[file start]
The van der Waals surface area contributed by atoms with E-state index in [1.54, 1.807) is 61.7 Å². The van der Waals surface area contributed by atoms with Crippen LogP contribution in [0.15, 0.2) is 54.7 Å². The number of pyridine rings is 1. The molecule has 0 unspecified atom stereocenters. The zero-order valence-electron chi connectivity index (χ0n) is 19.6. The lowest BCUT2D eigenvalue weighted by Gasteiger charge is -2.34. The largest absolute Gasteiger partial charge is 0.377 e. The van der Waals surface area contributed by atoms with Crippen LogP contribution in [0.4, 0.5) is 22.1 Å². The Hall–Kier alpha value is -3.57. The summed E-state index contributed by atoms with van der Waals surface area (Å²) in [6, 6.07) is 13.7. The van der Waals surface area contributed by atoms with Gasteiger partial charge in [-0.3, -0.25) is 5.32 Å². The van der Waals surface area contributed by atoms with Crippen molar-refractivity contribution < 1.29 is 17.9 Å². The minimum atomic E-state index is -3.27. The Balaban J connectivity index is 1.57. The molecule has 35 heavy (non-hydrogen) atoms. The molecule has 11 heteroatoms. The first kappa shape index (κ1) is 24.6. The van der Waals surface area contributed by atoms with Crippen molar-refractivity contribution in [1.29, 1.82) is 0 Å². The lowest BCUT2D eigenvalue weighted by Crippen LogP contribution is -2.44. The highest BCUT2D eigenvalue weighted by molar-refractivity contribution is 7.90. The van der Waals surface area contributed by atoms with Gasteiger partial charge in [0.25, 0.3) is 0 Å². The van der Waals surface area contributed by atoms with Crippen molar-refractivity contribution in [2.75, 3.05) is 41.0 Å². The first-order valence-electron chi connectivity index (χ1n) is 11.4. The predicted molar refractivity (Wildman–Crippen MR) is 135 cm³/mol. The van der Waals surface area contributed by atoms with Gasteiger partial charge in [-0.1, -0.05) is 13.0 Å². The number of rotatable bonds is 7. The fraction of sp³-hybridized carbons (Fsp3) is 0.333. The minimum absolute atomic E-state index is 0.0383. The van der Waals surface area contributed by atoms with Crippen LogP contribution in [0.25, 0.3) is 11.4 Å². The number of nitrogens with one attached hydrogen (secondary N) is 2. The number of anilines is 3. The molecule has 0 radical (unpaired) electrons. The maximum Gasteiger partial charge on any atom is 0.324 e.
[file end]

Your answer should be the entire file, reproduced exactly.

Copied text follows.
The van der Waals surface area contributed by atoms with E-state index in [1.54, 1.807) is 61.7 Å². The van der Waals surface area contributed by atoms with Crippen LogP contribution in [0.15, 0.2) is 54.7 Å². The number of pyridine rings is 1. The molecule has 0 unspecified atom stereocenters. The zero-order valence-electron chi connectivity index (χ0n) is 19.6. The lowest BCUT2D eigenvalue weighted by Gasteiger charge is -2.34. The largest absolute Gasteiger partial charge is 0.377 e. The van der Waals surface area contributed by atoms with Crippen LogP contribution in [0.4, 0.5) is 22.1 Å². The Hall–Kier alpha value is -3.57. The summed E-state index contributed by atoms with van der Waals surface area (Å²) in [6, 6.07) is 13.7. The van der Waals surface area contributed by atoms with Gasteiger partial charge in [-0.3, -0.25) is 5.32 Å². The van der Waals surface area contributed by atoms with Crippen molar-refractivity contribution < 1.29 is 17.9 Å². The minimum atomic E-state index is -3.27. The Balaban J connectivity index is 1.57. The molecule has 35 heavy (non-hydrogen) atoms. The molecule has 11 heteroatoms. The first kappa shape index (κ1) is 24.6. The van der Waals surface area contributed by atoms with Crippen molar-refractivity contribution in [1.29, 1.82) is 0 Å². The lowest BCUT2D eigenvalue weighted by Crippen LogP contribution is -2.44. The highest BCUT2D eigenvalue weighted by molar-refractivity contribution is 7.90. The van der Waals surface area contributed by atoms with Gasteiger partial charge in [0.25, 0.3) is 0 Å². The van der Waals surface area contributed by atoms with Crippen molar-refractivity contribution in [2.75, 3.05) is 41.0 Å². The first-order valence-electron chi connectivity index (χ1n) is 11.4. The predicted molar refractivity (Wildman–Crippen MR) is 135 cm³/mol. The van der Waals surface area contributed by atoms with Gasteiger partial charge in [-0.1, -0.05) is 13.0 Å². The number of rotatable bonds is 7. The fraction of sp³-hybridized carbons (Fsp3) is 0.333. The minimum absolute atomic E-state index is 0.0383. The van der Waals surface area contributed by atoms with Crippen LogP contribution in [0.25, 0.3) is 11.4 Å². The number of nitrogens with one attached hydrogen (secondary N) is 2. The number of anilines is 3. The molecule has 0 radical (unpaired) electrons. The maximum Gasteiger partial charge on any atom is 0.324 e.